It worked.  I was hooked.  Dad didn’t realize that showing me how to grind the paint off of little cars and cut into Mom’s Old Bureau in the garage was teaching me how to do the same thing.  So I’d practice and get better at these sorts of repairs.

My house here has a bit of bubbling plaster.  I kept patching it with better and better spackling compound until this time it seemed to hold.

At least it hasn’t fallen off yet.

Now I can spackle a wall better than most.  I have patched walls in apartments and was called on the phone by the  maintenance crew to pick up my deposit check since they never saw such a good job.  Oh, and can you show us how you do it?

The trick is to use an old sock with some water and sand it with the cloth before the spackle completely sets.  You can get a mirror finish if you work with it.   Wet sanding is what you are doing.  It really does work and work well.

But all of this is time consuming so I didn’t really want to return to the job.

It became a Point Of Discussion with Kevin and I.  Now, Kevin’s way of discussing things is much more gentle than Mom and Dad.  He merely mentioned it.  We bounced it back and forth for a while and I finally decided to finish Just That Part and see where it went.  I still thought it needed professional care, but We Shall See and I Will Try.

My Try is better than some people’s Do and worse than others.

The spackle held.

I got out that electric sander of mine and sanded it as close to flat as I could get a bed pillow sized area to get.

Then Kevin discussed it with me again.

“When are you going to prime it?”

He didn’t know just how much I hate painting.   Plus the spot is at about 7 feet off the ground.

“You can use the foot stool in the tub.  Really, you CAN.”

Did I mention I hate painting?  The whole cleaning of brushes? Cleaning of surfaces?  Cleaning of drips?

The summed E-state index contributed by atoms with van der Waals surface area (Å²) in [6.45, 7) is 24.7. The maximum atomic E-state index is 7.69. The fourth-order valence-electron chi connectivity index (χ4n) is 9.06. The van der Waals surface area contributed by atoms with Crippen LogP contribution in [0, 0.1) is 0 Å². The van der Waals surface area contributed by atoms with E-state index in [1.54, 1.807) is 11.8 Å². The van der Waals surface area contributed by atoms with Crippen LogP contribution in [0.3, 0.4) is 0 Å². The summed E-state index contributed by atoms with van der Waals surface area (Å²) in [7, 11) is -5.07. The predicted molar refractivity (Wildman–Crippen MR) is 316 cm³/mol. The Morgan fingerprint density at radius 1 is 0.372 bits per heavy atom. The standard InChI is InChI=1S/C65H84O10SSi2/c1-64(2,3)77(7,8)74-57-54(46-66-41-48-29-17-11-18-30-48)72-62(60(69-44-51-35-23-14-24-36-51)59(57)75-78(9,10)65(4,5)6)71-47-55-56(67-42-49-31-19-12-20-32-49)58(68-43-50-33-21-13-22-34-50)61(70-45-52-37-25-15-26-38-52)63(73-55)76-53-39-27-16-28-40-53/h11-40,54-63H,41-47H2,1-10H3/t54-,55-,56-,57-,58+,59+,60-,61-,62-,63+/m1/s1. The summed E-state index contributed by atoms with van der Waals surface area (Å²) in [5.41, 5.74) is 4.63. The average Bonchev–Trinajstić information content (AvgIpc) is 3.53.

We had the primer.  We bought it about 2 years ago.  It’s been waiting.  Just like Kevin, it has been waiting.

Finally I got the wild hair to try it.  Walked that primer out to the kitchen and used the big screwdriver to open up the can.  May as well use that screwdriver to stir it up.

That should have told me that something was up.  This was the mutant paint from hell.   It refused to come off the screwdriver with the 130F water we have in the kitchen.   I may have to use sandpaper to make it shine again.

I walked into the bathroom with the little pot of paint and climbed the two steps on the ladder with the Cheap Nylon Brush.  Dip the Cheap Nylon Brush into the paint and start to apply it to the wall.

If you ever saw the old TV show Green Acres, their shack of a house wouldn’t hold paint because you
needed a key to close the pores on the wood.  If you didn’t, it would suck all the paint into the wood and it would be back to grey again.

That was my wall.

The paint hit the wall, and it was immediately gone.  Not dry, just … Gone.

Put another coat on that spot.

This wasn’t completely gone, but the paint brush was now glued to the wall.  The paint dries in an eye blink.

Now What?

I’m painting away with this mutant paint from hell, and it’s getting sucked into the spackling compound that I didn’t want to apply anyway.  It seems that the spackling compound was made out of sponge and vacuum.  Yes, the vacuum of space has sucked away about a cup of weird almost white primer paint in an area smaller than my laptop.

A Cup Of Paint.

Having finished that particular spot, I realized that I had to get the upside down portion of the window well and coat that just as thick.

Cue the paint dripping onto the ceramic tiles.   That will come up right?

I had better check the clean up instructions.

Alcohol, water, and Ammonia?  What is this Merlin the Magician’s Alchemy Class?  Clean before it dries?  Oh holy crap, this stuff dries before it hits the wall.

I grab the Kitchen Scrubby and remove the offending splats from the window well.  The tub now has a new “Eggshell White” spot of primer in the deep end.  That will have to wear off.

What about my Cheap Nylon Brush?

I start cleaning the blasted thing with 130F water and some rubbing alcohol that was under the sink.

Cue a 6’4″ fully grown man screaming like a little girl when the alcohol hits some cuts on the right hand.